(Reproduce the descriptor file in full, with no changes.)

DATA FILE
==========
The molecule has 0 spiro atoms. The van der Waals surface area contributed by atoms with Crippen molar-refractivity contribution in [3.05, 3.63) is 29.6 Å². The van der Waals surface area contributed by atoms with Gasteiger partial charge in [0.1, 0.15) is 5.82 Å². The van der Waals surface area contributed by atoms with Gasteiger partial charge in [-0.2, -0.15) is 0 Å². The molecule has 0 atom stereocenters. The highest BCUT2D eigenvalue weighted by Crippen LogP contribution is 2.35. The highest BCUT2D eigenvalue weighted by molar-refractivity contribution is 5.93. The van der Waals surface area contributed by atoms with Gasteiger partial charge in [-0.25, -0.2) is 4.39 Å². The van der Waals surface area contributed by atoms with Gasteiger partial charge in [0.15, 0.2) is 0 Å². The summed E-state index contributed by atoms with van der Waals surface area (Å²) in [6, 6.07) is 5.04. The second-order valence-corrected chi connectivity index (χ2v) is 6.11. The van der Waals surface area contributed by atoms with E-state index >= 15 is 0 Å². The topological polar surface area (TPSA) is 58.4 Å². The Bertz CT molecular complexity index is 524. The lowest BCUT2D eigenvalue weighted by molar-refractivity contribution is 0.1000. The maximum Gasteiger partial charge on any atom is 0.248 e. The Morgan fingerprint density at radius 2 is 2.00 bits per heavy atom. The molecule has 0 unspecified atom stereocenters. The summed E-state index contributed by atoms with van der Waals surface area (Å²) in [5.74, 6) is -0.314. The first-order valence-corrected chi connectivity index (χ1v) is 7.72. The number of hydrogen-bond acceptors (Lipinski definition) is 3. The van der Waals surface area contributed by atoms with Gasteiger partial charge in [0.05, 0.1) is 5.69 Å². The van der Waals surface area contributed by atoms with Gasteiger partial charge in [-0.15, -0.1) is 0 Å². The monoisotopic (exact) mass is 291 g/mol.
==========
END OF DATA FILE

The molecule has 0 spiro atoms. The van der Waals surface area contributed by atoms with Crippen molar-refractivity contribution in [3.05, 3.63) is 29.6 Å². The van der Waals surface area contributed by atoms with Gasteiger partial charge in [0.1, 0.15) is 5.82 Å². The van der Waals surface area contributed by atoms with Gasteiger partial charge in [-0.2, -0.15) is 0 Å². The molecule has 0 atom stereocenters. The highest BCUT2D eigenvalue weighted by Crippen LogP contribution is 2.35. The highest BCUT2D eigenvalue weighted by molar-refractivity contribution is 5.93. The van der Waals surface area contributed by atoms with Gasteiger partial charge in [-0.25, -0.2) is 4.39 Å². The van der Waals surface area contributed by atoms with Gasteiger partial charge in [0.15, 0.2) is 0 Å². The summed E-state index contributed by atoms with van der Waals surface area (Å²) in [6, 6.07) is 5.04. The second-order valence-corrected chi connectivity index (χ2v) is 6.11. The van der Waals surface area contributed by atoms with E-state index >= 15 is 0 Å². The topological polar surface area (TPSA) is 58.4 Å². The Bertz CT molecular complexity index is 524. The lowest BCUT2D eigenvalue weighted by molar-refractivity contribution is 0.1000. The maximum Gasteiger partial charge on any atom is 0.248 e. The Morgan fingerprint density at radius 2 is 2.00 bits per heavy atom. The molecule has 0 unspecified atom stereocenters. The summed E-state index contributed by atoms with van der Waals surface area (Å²) in [5.74, 6) is -0.314. The first-order valence-corrected chi connectivity index (χ1v) is 7.72. The number of hydrogen-bond acceptors (Lipinski definition) is 3. The van der Waals surface area contributed by atoms with Gasteiger partial charge in [0.05, 0.1) is 5.69 Å². The van der Waals surface area contributed by atoms with Gasteiger partial charge in [-0.15, -0.1) is 0 Å². The monoisotopic (exact) mass is 291 g/mol.